The City of Lacey is one of Puget Sound's most livable communities. In addition to being a safe, inviting, and economically vibrant city, Lacey is at the forefront of environmentally-friendly energy use and development:
| STEWARDSHIP | CONSERVATION | PROTECTION | CLEAN ENERGY | SMART GROWTH |
Green Power Community.
Since 2007, all of Lacey's municipal buildings (including city hall, the library, community center, museum, and public works operations center) as well as all city utility systems, parks and recreation facilities, and more than 4,300 street lights are powered by "100 percent green" electrical energy.
Nearly all of Lacey's new municipal vehicles are capable of being powered by either electricity or 80/20 biofuel, meeting the challenge set by Washington's State Legislature that publicly-owned vehicles be powered by alternative energy by the year 2015.
Electric Vehicle Charging Stations.
Visitors and employees arriving at Lacey City Hall and the Lacey Library in electric vehicles are able to access charging stations in parking areas.
LED Traffic Signals.
Lacey was the first community in Thurston County to incorporate light-emitting diode (LED) technology into all of its traffic signals.
Multi-modal Transportation Choices.
In 2005, Lacey rail banked several miles of the Burlington Northern - Santa Fe railroad line through the center of the city and has begun its conversion to a Class I urban trail. This investment provides true alternative transportation options for bicyclists and pedestrians to core employment areas in the community, and intersects with the 23-mile Chehalis Western Trail with connections to communities in southern Thurston County.
Lacey partnered with a local refuse hauler in the early 1990s to pilot a residential recycling program that became a model for other Washington cities.
Lacey was also one of the first cities in the state to receive the "Tree City USA" designation from the National Arbor Day Foundation. Learn about Lacey's Tree Protection programs.
Wetland and Environmental Protection.
Lacey was one of the first cities in the state to adopt an environmental protection ordinance. Enacted in 1992, the regulations require protection of wetlands and other critical habitat areas.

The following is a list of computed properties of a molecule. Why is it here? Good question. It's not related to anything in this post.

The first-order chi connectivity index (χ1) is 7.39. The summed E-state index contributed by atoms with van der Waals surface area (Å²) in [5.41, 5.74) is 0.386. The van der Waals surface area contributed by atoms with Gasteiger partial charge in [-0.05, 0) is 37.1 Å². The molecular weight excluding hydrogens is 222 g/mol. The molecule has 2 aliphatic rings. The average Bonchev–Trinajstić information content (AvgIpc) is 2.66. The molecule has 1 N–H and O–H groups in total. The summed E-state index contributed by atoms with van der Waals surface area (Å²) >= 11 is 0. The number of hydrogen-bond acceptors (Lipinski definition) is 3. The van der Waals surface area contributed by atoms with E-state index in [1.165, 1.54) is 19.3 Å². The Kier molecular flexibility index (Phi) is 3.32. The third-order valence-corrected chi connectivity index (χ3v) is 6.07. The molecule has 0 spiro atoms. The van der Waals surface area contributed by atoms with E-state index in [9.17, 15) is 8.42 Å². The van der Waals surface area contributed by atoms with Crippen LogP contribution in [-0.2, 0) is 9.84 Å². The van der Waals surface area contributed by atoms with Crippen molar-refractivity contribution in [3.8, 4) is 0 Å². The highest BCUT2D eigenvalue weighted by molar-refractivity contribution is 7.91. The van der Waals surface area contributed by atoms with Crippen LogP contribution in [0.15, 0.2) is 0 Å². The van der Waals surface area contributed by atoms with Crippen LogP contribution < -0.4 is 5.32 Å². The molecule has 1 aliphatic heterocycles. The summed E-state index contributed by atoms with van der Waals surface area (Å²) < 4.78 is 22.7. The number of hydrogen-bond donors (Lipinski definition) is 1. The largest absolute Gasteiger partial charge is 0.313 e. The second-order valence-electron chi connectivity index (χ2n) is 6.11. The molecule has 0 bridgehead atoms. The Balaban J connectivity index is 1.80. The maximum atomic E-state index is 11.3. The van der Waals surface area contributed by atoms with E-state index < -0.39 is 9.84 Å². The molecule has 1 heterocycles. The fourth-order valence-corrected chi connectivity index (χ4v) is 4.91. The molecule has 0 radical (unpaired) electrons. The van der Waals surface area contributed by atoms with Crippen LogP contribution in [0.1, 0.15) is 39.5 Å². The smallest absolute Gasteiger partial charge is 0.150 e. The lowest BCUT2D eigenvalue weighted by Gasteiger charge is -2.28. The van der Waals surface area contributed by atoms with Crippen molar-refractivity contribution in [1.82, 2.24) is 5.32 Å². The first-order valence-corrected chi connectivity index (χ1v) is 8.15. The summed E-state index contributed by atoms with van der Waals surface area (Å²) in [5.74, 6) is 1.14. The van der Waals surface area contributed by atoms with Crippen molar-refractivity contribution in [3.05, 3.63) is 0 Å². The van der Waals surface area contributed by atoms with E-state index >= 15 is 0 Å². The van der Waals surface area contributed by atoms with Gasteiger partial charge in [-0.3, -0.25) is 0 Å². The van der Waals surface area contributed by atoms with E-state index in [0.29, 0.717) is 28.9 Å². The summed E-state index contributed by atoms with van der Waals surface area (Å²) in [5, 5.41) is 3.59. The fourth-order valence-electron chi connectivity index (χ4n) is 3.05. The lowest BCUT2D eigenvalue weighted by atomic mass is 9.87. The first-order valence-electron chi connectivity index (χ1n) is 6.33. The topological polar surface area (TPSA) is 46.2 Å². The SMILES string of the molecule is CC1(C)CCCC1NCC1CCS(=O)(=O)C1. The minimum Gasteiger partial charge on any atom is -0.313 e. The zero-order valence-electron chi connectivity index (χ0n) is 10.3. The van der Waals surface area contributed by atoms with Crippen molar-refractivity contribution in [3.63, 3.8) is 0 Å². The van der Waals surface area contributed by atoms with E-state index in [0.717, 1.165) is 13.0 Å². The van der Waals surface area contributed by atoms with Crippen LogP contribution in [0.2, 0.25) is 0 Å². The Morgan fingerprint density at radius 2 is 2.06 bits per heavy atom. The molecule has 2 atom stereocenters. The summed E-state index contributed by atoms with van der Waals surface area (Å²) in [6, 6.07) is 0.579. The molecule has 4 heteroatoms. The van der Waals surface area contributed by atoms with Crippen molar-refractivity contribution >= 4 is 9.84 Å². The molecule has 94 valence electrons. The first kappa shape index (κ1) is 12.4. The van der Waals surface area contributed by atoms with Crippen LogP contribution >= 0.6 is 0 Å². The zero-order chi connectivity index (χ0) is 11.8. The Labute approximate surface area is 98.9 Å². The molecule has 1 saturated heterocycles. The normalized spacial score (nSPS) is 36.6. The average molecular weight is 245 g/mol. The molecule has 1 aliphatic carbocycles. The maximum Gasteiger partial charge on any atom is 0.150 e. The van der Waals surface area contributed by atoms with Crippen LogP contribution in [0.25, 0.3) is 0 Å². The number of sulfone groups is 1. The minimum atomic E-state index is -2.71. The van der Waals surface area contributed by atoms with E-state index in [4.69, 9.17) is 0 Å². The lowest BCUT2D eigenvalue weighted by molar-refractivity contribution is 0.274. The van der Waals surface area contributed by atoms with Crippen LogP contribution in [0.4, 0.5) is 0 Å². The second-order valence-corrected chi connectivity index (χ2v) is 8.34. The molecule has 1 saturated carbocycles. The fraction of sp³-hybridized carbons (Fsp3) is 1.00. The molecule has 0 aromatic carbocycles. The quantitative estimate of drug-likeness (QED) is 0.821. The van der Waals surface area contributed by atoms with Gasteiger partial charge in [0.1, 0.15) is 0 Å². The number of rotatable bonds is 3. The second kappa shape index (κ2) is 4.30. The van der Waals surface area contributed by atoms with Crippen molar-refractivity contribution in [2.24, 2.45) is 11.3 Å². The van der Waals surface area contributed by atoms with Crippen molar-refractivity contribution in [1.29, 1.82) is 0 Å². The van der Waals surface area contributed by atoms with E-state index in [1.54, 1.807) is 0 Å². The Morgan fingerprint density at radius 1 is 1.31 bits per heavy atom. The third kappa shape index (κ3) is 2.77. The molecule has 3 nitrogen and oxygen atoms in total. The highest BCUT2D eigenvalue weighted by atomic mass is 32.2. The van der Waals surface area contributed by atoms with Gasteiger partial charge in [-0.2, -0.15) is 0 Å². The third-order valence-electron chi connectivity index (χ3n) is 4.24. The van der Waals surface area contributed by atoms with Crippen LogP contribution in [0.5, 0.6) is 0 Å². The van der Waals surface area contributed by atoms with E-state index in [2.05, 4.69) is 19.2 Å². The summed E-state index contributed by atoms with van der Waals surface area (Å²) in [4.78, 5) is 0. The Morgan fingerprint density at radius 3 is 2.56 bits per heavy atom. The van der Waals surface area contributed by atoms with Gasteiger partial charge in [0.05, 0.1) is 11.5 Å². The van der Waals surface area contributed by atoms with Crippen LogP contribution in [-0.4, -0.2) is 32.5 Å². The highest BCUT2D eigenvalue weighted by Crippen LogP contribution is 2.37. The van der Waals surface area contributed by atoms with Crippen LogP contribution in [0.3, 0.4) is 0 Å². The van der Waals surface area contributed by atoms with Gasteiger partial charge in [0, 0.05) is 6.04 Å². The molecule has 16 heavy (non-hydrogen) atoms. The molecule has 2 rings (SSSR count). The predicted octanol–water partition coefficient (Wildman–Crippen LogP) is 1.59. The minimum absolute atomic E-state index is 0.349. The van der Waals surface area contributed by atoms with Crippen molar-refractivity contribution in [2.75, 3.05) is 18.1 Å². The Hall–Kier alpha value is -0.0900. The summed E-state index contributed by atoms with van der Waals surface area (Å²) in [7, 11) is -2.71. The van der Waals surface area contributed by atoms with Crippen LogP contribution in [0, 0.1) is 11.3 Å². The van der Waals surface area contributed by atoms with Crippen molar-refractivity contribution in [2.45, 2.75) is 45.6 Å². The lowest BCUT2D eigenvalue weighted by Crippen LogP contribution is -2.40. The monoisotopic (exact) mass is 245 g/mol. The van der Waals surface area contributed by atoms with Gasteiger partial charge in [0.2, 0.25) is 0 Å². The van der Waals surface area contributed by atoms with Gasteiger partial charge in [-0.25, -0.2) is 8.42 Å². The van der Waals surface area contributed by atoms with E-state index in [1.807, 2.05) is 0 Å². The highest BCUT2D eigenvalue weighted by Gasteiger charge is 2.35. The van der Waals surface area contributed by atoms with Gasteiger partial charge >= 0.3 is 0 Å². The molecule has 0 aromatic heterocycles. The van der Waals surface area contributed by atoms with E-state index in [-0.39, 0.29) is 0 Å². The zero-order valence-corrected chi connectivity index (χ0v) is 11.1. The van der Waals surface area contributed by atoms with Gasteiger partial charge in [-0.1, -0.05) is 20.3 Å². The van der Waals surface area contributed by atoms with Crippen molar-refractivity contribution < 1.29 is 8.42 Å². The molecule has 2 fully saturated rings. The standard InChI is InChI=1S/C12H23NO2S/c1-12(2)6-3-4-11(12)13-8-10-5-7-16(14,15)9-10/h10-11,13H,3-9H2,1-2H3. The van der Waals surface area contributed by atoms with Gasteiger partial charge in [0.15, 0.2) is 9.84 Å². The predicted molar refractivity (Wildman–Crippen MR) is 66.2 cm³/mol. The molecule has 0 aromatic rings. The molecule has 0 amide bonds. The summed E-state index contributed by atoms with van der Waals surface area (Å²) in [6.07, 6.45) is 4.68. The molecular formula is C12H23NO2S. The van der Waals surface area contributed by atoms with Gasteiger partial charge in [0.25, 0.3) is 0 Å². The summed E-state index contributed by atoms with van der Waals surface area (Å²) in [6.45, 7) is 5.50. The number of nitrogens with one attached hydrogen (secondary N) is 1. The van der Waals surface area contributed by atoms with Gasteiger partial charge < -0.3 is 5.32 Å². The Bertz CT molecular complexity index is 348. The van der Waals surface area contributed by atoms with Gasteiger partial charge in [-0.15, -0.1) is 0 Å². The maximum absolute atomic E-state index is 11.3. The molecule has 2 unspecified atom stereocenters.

Reclaimed Water Use.
Lacey’s reclaimed water is produced by the LOTT Clean Water Alliance. The Class A treated wastewater is suitable for a number of non-potable uses, including groundwater recharge and irrigation. Eventually, seventy percent of Lacey’s municipal wastewater will be recycled as reclaimed water.
The majority of stormwater runoff from streets and parking lots is now receiving treatment before entering Woodland Creek. The last major outfall is now receiving proper treatment with the opening of a state-of-the-art facility that uses reclaimed water to recharge shallow aquifers feeding Lacey’s Woodland Creek.
Salmon Habitat Restoration.
Improving habitat along Woodland Creek through the center of Lacey is a top priority—and nearly 90 percent of the creek's corridor is now protected in the city. Projects have included fish weirs, habitat restoration, and property purchases to preserve pristine tracts of land along the creek.
U.S. Mayors Climate Protection Agreement.
Lacey is a signatory city on the U.S. Mayors Climate Protection Agreement, pledging to take steps to create a more sustainable community. In addition, Lacey joined ICLEI — Local Governments for Sustainability, a membership organization of local governments committed to advancing climate protection and sustainable development.
- Energy Efficiency and Conservation Block Grant (EECBG). In 2009, the City of Lacey received an allocation of $164,900 through
the American Recovery and Reinvestment Act of 2009 which is administered through the Department of Energy. Learn more about the activities addressed through this Energy Efficiency grant.